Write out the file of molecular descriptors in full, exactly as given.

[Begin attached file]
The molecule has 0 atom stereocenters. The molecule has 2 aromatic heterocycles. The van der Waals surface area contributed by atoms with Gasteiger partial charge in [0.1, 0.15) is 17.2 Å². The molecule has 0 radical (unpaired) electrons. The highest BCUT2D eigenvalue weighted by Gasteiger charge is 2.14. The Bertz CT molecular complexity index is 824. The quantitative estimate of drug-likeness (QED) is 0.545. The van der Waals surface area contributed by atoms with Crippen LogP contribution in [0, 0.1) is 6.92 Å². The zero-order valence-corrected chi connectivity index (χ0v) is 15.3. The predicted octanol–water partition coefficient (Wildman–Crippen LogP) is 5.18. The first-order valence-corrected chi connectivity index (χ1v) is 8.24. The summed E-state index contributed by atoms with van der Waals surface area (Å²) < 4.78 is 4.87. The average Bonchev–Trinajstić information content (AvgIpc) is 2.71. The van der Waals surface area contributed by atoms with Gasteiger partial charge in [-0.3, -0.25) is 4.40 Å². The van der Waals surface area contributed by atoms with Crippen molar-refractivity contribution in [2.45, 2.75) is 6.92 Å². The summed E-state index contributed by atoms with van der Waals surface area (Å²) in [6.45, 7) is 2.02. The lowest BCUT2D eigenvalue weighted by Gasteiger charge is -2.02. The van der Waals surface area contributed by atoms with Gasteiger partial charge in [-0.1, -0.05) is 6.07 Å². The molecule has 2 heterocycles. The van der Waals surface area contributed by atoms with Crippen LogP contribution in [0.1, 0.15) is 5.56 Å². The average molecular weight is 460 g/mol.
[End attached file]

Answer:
The molecule has 0 atom stereocenters. The molecule has 2 aromatic heterocycles. The van der Waals surface area contributed by atoms with Gasteiger partial charge in [0.1, 0.15) is 17.2 Å². The molecule has 0 radical (unpaired) electrons. The highest BCUT2D eigenvalue weighted by Gasteiger charge is 2.14. The Bertz CT molecular complexity index is 824. The quantitative estimate of drug-likeness (QED) is 0.545. The van der Waals surface area contributed by atoms with Crippen LogP contribution in [0, 0.1) is 6.92 Å². The zero-order valence-corrected chi connectivity index (χ0v) is 15.3. The predicted octanol–water partition coefficient (Wildman–Crippen LogP) is 5.18. The first-order valence-corrected chi connectivity index (χ1v) is 8.24. The summed E-state index contributed by atoms with van der Waals surface area (Å²) < 4.78 is 4.87. The average Bonchev–Trinajstić information content (AvgIpc) is 2.71. The van der Waals surface area contributed by atoms with Gasteiger partial charge in [-0.3, -0.25) is 4.40 Å². The van der Waals surface area contributed by atoms with Crippen molar-refractivity contribution in [2.45, 2.75) is 6.92 Å². The summed E-state index contributed by atoms with van der Waals surface area (Å²) in [6.45, 7) is 2.02. The lowest BCUT2D eigenvalue weighted by Gasteiger charge is -2.02. The van der Waals surface area contributed by atoms with Gasteiger partial charge in [-0.1, -0.05) is 6.07 Å². The molecule has 2 heterocycles. The van der Waals surface area contributed by atoms with Crippen LogP contribution in [0.1, 0.15) is 5.56 Å². The average molecular weight is 460 g/mol.